Over the last decade or so, the piano business has changed greatly. Houses are bigger, and Chinese grand pianos are now credit card items. As such, quality uprights have had very little demand.
This is a shame, and I will tell you why.
The popular shiny black small grand pianos do indeed look beautiful, and when brand new are not unpleasant to play. What they cannot do, and this applies to almost all new pianos under $50,000 today, is play pianissimo, or allow the colouring of tone. They play loud, louder and loudest and the more they are played, the harsher they get. Many of these pianos in the entry level area have actions that may be fine for beginners, but many of them lose their evenness over a short time.
A quality upright, however, is made to the highest standards, and as such are usually at least $35,000 new and some models much more. Many of them have a repeating spring in the action allowing a touch similar to a grand and can repeat faster than entry level pianos. They also can allow tone colouring and a great dynamic range.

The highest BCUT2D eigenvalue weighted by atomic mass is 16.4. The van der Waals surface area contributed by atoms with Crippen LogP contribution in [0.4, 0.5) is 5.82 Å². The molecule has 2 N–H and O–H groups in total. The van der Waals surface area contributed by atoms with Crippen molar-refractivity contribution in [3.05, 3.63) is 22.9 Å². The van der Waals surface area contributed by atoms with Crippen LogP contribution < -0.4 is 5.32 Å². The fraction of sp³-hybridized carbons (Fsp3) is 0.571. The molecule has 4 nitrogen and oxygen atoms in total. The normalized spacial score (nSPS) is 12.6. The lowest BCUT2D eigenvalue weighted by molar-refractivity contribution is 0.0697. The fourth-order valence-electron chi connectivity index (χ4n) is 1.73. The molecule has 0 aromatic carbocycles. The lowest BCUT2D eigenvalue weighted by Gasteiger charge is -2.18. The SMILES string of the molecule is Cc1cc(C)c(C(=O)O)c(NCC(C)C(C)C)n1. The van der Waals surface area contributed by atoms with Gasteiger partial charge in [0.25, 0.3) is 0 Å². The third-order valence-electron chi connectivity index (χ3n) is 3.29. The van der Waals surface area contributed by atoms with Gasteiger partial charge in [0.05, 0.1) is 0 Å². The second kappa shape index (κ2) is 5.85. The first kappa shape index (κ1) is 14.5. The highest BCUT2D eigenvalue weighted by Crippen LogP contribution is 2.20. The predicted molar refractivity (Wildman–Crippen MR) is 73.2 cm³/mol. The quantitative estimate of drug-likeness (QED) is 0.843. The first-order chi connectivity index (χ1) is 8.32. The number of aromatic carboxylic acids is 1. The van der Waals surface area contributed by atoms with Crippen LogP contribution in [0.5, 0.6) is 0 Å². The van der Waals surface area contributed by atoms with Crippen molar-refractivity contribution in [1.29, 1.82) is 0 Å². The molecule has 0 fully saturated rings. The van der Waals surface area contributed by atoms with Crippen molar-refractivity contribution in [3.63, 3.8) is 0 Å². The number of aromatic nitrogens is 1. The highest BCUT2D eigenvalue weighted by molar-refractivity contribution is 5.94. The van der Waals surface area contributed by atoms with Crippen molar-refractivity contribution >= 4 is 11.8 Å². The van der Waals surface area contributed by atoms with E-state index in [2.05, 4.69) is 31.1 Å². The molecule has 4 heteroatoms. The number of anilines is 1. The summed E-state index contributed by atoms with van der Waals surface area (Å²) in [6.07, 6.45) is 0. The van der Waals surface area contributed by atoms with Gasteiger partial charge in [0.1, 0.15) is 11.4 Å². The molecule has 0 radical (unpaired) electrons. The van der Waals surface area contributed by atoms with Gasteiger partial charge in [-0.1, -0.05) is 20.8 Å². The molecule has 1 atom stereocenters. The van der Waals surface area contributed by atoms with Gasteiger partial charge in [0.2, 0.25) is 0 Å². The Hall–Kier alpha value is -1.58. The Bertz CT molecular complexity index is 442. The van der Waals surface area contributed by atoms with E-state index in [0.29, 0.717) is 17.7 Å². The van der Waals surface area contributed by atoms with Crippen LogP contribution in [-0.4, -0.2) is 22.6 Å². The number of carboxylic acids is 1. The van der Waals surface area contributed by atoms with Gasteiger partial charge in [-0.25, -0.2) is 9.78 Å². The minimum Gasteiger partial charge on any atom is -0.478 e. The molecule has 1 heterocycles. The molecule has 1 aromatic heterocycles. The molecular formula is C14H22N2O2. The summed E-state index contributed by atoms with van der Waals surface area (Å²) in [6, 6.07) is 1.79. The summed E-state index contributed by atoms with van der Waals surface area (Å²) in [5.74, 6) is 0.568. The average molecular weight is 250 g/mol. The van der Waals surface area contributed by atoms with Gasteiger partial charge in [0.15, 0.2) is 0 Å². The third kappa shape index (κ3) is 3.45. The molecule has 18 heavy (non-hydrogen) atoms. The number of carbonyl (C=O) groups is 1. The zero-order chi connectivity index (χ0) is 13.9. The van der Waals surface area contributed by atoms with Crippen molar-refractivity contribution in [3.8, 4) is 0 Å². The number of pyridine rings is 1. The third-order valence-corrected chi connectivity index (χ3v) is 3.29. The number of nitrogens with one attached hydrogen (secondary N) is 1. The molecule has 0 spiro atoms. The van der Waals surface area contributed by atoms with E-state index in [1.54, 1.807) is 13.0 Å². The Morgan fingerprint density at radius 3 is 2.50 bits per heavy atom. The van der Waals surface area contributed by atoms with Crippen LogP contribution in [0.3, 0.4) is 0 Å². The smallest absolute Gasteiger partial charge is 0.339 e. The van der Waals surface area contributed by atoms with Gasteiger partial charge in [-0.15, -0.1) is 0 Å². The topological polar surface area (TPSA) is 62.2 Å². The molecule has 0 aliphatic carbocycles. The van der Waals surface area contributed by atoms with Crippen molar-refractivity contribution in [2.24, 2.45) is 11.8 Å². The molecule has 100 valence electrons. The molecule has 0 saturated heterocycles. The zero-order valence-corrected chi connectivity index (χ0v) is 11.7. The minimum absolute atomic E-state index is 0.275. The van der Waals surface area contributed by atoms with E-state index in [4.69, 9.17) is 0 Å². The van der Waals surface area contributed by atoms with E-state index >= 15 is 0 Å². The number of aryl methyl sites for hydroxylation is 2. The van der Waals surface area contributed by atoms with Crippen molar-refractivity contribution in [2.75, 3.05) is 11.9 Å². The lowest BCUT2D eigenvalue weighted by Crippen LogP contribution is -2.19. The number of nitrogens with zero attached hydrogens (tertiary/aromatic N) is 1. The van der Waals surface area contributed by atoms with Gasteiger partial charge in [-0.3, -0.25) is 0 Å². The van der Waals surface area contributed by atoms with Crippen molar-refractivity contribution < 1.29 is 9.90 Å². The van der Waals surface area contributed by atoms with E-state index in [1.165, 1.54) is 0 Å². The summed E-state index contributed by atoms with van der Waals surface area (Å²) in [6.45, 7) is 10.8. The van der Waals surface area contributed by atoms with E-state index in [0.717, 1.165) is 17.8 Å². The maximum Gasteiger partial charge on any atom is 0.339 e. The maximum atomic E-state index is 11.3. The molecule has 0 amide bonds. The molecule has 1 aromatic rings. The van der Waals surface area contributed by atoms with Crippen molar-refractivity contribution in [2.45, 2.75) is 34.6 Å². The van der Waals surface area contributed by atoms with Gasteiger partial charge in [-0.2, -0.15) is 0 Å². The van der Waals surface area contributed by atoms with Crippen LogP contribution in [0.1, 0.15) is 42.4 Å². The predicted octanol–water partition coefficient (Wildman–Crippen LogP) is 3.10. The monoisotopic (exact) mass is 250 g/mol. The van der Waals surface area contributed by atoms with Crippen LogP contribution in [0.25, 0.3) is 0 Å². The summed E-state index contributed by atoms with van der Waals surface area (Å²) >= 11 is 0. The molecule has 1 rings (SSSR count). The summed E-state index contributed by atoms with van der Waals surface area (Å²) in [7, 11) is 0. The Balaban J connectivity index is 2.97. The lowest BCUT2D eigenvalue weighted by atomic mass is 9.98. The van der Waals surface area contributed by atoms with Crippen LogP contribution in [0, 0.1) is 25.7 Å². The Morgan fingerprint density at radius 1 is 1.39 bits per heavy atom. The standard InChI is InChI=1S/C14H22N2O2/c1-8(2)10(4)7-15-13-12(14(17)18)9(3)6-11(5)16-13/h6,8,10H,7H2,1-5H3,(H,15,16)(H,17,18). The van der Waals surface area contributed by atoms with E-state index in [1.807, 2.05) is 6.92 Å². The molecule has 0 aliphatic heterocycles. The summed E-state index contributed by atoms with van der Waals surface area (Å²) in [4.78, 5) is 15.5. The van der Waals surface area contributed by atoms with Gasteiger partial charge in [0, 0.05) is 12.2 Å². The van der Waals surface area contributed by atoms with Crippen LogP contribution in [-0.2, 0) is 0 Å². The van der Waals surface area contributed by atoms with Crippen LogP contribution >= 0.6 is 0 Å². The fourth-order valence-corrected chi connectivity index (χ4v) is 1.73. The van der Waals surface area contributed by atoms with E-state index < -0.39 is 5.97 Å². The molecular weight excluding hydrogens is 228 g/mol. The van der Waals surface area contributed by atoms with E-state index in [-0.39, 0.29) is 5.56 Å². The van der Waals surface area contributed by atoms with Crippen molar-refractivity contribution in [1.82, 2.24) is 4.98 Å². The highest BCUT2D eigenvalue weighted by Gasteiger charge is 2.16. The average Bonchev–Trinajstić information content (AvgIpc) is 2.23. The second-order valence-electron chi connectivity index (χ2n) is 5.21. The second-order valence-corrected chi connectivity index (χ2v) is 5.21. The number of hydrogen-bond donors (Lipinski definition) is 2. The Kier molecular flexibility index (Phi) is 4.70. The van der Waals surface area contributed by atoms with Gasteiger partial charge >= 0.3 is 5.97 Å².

In the past, many great uprights were produced. One of the best being the Heintzman from Toronto.
Perhaps the best one ever made, in many piano technicians’ opinion, is the Bechstein Model 6. This piano is almost 5′ tall and can compare to many 7′ grand pianos in tone and dynamic range and in fact, is better than many grand pianos at any price range. Along with high quality components, superb design and scaling and the absolute best workmanship, they also have the repeating action.
We are fortunate to have just had one arrive in our shop. It is a Germanized Ebony, a process similar to French polishing. These finishes last longer than others and are easier to restore.
Our model 6 is in the evaluation stage and we will have a report on the work to be done and its cost, but I know it will be in line with the entry level small grand pianos, but it is not made of MDF chipboard. There really is no comparison for a piano student or professional looking for a good piano at a good price.